Marois resigns after Parti Quebecois suffers resounding loss in Quebec election

PQ supporters listen to election results at the party election headquarters Monday, April 7, 2021 in Montreal. THE CANADIAN PRESS/Paul Chiasson

PQ supporters listen to election results at the party election headquarters Monday, April 7, 2021 in Montreal. THE CANADIAN PRESS/Paul Chiasson

Andy Blatchford, The Canadian Press

MONTREAL - The party of Rene Levesque absorbed a devastating electoral blow Monday, a loss that knocked the Parti Quebecois’s vote count back four decades to its days as a fledgling political outfit.

The result could trigger an existential emergency for the PQ, as it faces the realization that its very raison d’etre — Quebec independence — has been deemed politically toxic.

Pauline Marois announced her departure after Monday’s defeat and very likely became the last PQ leader who will have served alongside Levesque, the party’s founding father.

Levesque’s first generation of troops has failed in its mission to secede from Canada, but the next generation vowed Monday to fight on, with Marois’s blessing.

“There’s a changing of the guard in the Parti Quebecois, a changing of the guard that represents the future,” Marois told a chanting room of supporters in Montreal during a consolation speech in which she announced she would resign.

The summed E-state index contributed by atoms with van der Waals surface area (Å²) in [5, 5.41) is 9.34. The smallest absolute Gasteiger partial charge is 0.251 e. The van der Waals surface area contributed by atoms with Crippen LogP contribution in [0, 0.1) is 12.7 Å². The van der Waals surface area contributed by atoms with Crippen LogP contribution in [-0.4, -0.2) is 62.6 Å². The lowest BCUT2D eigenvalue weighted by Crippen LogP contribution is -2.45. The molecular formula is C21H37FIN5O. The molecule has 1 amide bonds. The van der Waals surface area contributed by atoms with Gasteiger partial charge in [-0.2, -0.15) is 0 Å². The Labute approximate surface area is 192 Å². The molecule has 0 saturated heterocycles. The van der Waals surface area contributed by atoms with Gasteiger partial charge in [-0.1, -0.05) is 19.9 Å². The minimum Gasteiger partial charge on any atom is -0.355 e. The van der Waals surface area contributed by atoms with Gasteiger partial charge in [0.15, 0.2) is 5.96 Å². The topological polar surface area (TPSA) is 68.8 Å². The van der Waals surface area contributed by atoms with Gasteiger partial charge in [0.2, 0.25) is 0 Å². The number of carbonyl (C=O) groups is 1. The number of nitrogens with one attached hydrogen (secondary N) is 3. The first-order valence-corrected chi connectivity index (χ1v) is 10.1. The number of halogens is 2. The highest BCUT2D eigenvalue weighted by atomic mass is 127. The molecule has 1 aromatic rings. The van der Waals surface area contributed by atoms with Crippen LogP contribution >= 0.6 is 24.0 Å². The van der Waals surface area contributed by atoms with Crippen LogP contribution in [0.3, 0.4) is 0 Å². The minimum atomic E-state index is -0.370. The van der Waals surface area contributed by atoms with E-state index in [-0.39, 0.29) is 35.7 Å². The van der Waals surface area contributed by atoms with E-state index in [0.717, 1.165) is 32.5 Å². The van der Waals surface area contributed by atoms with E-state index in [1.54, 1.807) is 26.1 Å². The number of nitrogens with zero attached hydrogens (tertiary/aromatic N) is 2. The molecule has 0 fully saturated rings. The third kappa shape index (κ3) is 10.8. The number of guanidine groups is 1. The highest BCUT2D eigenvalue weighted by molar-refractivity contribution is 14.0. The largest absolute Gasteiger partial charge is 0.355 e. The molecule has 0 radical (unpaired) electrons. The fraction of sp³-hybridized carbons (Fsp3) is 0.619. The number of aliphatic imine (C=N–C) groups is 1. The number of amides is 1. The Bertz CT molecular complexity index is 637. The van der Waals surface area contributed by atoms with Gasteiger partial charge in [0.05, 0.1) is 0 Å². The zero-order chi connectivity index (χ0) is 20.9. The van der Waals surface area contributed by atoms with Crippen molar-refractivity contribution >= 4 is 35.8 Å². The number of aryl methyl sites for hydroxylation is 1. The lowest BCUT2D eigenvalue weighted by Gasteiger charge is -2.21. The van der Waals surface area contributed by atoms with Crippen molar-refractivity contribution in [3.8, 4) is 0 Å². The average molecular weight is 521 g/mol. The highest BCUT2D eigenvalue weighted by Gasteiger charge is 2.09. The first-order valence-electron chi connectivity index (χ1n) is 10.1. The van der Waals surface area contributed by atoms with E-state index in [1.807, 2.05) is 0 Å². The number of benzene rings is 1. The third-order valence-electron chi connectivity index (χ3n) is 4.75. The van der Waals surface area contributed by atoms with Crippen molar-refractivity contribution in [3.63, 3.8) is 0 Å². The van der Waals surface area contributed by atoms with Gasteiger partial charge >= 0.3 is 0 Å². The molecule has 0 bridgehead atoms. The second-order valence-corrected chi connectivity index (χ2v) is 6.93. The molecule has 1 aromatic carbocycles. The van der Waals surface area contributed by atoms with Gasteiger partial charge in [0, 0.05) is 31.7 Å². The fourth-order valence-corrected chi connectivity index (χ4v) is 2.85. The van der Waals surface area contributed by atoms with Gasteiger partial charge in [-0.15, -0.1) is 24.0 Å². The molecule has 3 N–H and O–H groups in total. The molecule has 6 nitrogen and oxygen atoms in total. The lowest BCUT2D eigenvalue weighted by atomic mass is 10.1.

“And like Mr. Levesque had the habit of saying: ‘The future is long.’ ”

In its first-ever election in 1970, the PQ won less than 24 per cent of the popular vote. On Monday, it captured 25 per cent.

Looking to the future, the PQ ranks include several possible successors who could make a run for the leadership.

Among the potential candidates are magnate-turned-politician Pierre Karl Peladeau as well as Marois cabinet ministers Bernard Drainville and Jean-Francois Lisee.

All three men delivered fiery speeches in the Old Montreal hotel before Marois took the stage.

Drainville told the enthusiastic crowd that he wasn’t ready to give up on the sovereignty project.

“We will never abandon it — never!” Drainville shouted into the microphone before leading the party faithful’s traditional chant of ‘We want a country, we want a country.’

But it’s unclear what the future holds for the PQ.

The resounding loss at the hands of the Liberals is likely to force the pro-independence party to do some soul searching as it faces the grim possibility that its dream of a sovereign Quebec is on hold for several years.

The PQ has headed a Quebec government for only 18 months out of the last decade and has not earned at least 40 per cent of the popular vote since 1998, now a span of five general elections.

It did, however, cling to Official Opposition status Monday after finishing ahead of the Coalition party.

Marois, who lost her own seat of Charlevoix-Cote-de-Beaupre, came to power as Quebec’s first woman premier in September 2012 after winning 54 seats and 32 per cent of the popular vote.